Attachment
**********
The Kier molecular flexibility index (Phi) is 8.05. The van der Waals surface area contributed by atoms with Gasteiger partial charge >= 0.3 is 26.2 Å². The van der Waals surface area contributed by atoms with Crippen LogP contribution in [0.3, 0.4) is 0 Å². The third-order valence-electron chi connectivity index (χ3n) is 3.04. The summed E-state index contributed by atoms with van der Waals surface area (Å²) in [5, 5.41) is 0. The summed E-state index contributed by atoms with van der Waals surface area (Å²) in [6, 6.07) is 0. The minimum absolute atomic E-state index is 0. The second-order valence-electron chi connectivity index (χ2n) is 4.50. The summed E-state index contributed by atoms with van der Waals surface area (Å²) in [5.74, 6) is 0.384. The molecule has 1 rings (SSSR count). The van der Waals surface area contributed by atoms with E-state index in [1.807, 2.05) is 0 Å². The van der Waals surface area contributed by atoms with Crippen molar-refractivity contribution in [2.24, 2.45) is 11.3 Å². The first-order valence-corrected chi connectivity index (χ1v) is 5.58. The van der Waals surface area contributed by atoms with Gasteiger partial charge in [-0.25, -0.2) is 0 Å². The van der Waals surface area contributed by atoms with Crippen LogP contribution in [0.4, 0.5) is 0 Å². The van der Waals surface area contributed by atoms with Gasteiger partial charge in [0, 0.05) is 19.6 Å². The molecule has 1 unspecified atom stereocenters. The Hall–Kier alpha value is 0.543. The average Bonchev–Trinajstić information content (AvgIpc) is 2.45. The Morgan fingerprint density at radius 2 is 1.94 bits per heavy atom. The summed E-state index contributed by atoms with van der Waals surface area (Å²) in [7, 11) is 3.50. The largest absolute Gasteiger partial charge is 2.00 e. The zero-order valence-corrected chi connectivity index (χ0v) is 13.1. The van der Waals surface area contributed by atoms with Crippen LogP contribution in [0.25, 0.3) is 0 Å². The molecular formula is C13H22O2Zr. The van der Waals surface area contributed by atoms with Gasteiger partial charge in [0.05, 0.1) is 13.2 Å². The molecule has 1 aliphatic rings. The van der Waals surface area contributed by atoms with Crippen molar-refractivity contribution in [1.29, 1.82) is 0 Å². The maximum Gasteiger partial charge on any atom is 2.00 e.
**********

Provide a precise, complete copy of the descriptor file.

The Kier molecular flexibility index (Phi) is 8.05. The van der Waals surface area contributed by atoms with Gasteiger partial charge >= 0.3 is 26.2 Å². The van der Waals surface area contributed by atoms with Crippen LogP contribution in [0.3, 0.4) is 0 Å². The third-order valence-electron chi connectivity index (χ3n) is 3.04. The summed E-state index contributed by atoms with van der Waals surface area (Å²) in [5, 5.41) is 0. The summed E-state index contributed by atoms with van der Waals surface area (Å²) in [6, 6.07) is 0. The minimum absolute atomic E-state index is 0. The second-order valence-electron chi connectivity index (χ2n) is 4.50. The summed E-state index contributed by atoms with van der Waals surface area (Å²) in [5.74, 6) is 0.384. The molecule has 1 rings (SSSR count). The van der Waals surface area contributed by atoms with E-state index in [1.807, 2.05) is 0 Å². The van der Waals surface area contributed by atoms with Crippen molar-refractivity contribution in [2.24, 2.45) is 11.3 Å². The first-order valence-corrected chi connectivity index (χ1v) is 5.58. The van der Waals surface area contributed by atoms with Gasteiger partial charge in [-0.25, -0.2) is 0 Å². The van der Waals surface area contributed by atoms with Crippen LogP contribution in [0.4, 0.5) is 0 Å². The van der Waals surface area contributed by atoms with Gasteiger partial charge in [0, 0.05) is 19.6 Å². The molecule has 1 unspecified atom stereocenters. The Hall–Kier alpha value is 0.543. The average Bonchev–Trinajstić information content (AvgIpc) is 2.45. The Morgan fingerprint density at radius 2 is 1.94 bits per heavy atom. The summed E-state index contributed by atoms with van der Waals surface area (Å²) in [7, 11) is 3.50. The largest absolute Gasteiger partial charge is 2.00 e. The zero-order valence-corrected chi connectivity index (χ0v) is 13.1. The van der Waals surface area contributed by atoms with Crippen LogP contribution in [0.25, 0.3) is 0 Å². The molecular formula is C13H22O2Zr. The van der Waals surface area contributed by atoms with Gasteiger partial charge in [0.05, 0.1) is 13.2 Å². The molecule has 1 aliphatic rings. The van der Waals surface area contributed by atoms with Crippen molar-refractivity contribution in [1.29, 1.82) is 0 Å². The maximum Gasteiger partial charge on any atom is 2.00 e.